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Religion and Leadership
Core religious and philosophical worldviews have a strong bearing on leadership style and effectiveness. Religious and philosophical worldviews provide the ethical and moral foundations for decision-making, which is a critical component of leadership. Moreover, religious and philosophical worldviews impact the ways leaders guide, teach, and serve others.
Worldview extends beyond religion. Defined loosely as "visions of life," worldviews encompass the "beliefs, values, and principles" that guide behavior and motivate change (Valk, 2010, p. 83). A worldview is a set of mental constructs that impacts the formation of biases and stereotypes. Biases and stereotypes can come in the way of effective leadership. On the other hand, worldviews are influenced by religious beliefs. Religious beliefs impact the formation of ethical codes that define both individual and organizational behavior. A worldview is a paradigm of life. Although a worldview affects more than leadership effectiveness, there are few areas in which worldviews are less palpable than in a social or organizational context. The worldviews of a leader have the potential to impact a whole organization, community, or even a culture. Worldviews that are materialistic in theory will theoretically lead to decisions that do not take spiritual values into account; whereas worldviews that are spiritual in theory will lead to decisions that are more holistic.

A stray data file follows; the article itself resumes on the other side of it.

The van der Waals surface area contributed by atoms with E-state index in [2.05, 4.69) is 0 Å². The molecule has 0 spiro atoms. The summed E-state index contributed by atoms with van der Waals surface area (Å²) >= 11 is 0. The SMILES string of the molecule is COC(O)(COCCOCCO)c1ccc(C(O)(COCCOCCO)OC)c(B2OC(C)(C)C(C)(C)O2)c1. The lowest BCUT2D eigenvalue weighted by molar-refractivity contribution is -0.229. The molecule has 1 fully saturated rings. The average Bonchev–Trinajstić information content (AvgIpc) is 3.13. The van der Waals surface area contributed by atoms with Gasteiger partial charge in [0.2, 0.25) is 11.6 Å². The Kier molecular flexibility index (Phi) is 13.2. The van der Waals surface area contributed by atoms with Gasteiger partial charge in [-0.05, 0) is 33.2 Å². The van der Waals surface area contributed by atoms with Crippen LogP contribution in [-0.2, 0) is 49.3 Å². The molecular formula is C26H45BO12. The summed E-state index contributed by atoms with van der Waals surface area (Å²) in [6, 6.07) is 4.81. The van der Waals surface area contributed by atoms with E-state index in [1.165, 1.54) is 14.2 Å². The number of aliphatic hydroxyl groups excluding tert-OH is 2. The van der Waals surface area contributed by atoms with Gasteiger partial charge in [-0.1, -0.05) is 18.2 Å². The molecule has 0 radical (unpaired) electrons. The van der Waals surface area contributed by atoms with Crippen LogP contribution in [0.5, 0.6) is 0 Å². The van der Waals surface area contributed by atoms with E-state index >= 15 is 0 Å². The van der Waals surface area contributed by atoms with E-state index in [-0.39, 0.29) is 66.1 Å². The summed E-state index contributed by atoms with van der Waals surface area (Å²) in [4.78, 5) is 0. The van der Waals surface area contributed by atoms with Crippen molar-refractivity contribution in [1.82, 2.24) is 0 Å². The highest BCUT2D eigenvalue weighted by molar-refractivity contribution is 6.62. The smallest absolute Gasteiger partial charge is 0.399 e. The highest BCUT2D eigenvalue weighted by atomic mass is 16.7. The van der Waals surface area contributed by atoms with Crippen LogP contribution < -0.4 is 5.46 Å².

In addition to core religious and philosophical worldviews, psychological stances impact leadership abilities and effectiveness. For instance, inner maturity and emotional intelligence are linked strongly to ethical and effective leadership. Emotional intelligence also neatly complements religious and philosophical integrity. Emotional intelligence, inner maturity, and religious worldviews form a leadership matrix that highlights the interconnectedness of psychological and philosophical concepts.